(director/writer: Bomani J. Story; cinematographer: Daphne Qin Wu; editor: Annie De Brock; music: Nima Fakhrara; cast: Chad L. Coleman (Donald), Edem Atsu-Swanzy (Chris, creature), Beth Felice (Mrs. Kempe), Laya DeLeon Hayes (Vicaria), Denzel Whitaker (Kango), Keith Holliday (Jamaal), Reilly Stith (Aisha), Amani Summer (Jada), Timothy Perez-Ross (Police Officer 4); Runtime: 92; MPAA Rating: R; producers: Jack Davis/Bomani J. Story/Darren Brandi; RLJE Films; 2023)

“A modern-day reworking of the Frankenstein legend.”

Reviewed by Dennis Schwartz

The debut feature by the Black filmmaker Bomani J. Story is this haunting horror pic that’s a modern-day reworking of Mary Shelly’s Frankenstein legend. It’s an interesting one that stirs up adolescent fright and issues over Black identity, and makes us ponder systemic racism in a different way.

The precocious and gifted teenager Vicaria (Laya DeLeon Hayes) lives in the city and her neighborhood is rife with crime and drugs. The kid lives with her drug-addicted father (Chad L. Coleman), as mom was killed accidentally by a stray bullet in the neighborhood.

Vicaria has a theory that death is a disease that can be cured.

Thereby Vicaria works in her warehouse lab to reincarnate her hateful druggie older late brother Chris (Edem Atsu-Swanzy), who the police killed. And when she does create her monster from Chris’s body, it becomes a violent figure filled with blind rage.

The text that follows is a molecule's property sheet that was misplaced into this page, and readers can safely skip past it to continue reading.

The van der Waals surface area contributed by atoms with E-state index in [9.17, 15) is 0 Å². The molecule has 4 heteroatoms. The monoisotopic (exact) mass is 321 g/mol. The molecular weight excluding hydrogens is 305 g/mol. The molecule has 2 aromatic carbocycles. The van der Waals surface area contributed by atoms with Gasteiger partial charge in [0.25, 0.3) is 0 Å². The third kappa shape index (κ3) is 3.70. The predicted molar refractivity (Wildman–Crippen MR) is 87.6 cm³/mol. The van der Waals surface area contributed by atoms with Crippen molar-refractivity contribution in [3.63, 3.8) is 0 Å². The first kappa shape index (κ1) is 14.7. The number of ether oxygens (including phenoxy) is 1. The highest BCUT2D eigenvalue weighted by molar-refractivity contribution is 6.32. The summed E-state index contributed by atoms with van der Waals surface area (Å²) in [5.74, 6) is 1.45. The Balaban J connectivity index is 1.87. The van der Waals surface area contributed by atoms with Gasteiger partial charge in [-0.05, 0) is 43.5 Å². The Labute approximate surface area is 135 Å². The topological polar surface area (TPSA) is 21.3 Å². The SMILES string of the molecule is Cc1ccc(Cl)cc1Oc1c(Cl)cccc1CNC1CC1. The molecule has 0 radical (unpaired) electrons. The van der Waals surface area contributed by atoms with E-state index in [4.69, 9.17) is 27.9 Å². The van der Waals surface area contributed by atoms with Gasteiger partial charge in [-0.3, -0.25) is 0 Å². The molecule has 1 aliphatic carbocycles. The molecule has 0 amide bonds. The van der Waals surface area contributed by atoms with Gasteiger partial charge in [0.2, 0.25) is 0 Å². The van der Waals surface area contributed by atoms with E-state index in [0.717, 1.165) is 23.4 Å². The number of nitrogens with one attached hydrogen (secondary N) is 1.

Her experiment comes to the attention of her neighborhood’s dangerous drug dealer Kango (Denzel Whitaker) and his reactions to it are curious. Kango feeds drugs to her dad and used Chris in his drug operation, as well employing some bad cops.

I appreciate its loaded social commentary on Black oppression and for stating that many whites have a problem relating to Blacks. Story turns the Frankenstein subject subversive and highly racial, trying to make it a satire on the ills of society by using familiar horror tropes. But it has many faults in its slick execution that includes a ponderous voice-over and an unbelievable resolution in its conclusion, even if it’s onto something by pointing out police brutality and Black drug dealers are joined at the hip in ruining a neighborhood and that whites must share some blame for how Black neighborhoods are rundown and kept oppressed by their defensive political stands. 

It’s worth seeing even if you may not completely agree with Story’s far-reaching premise.

It played at the Boston Underground Film Festival.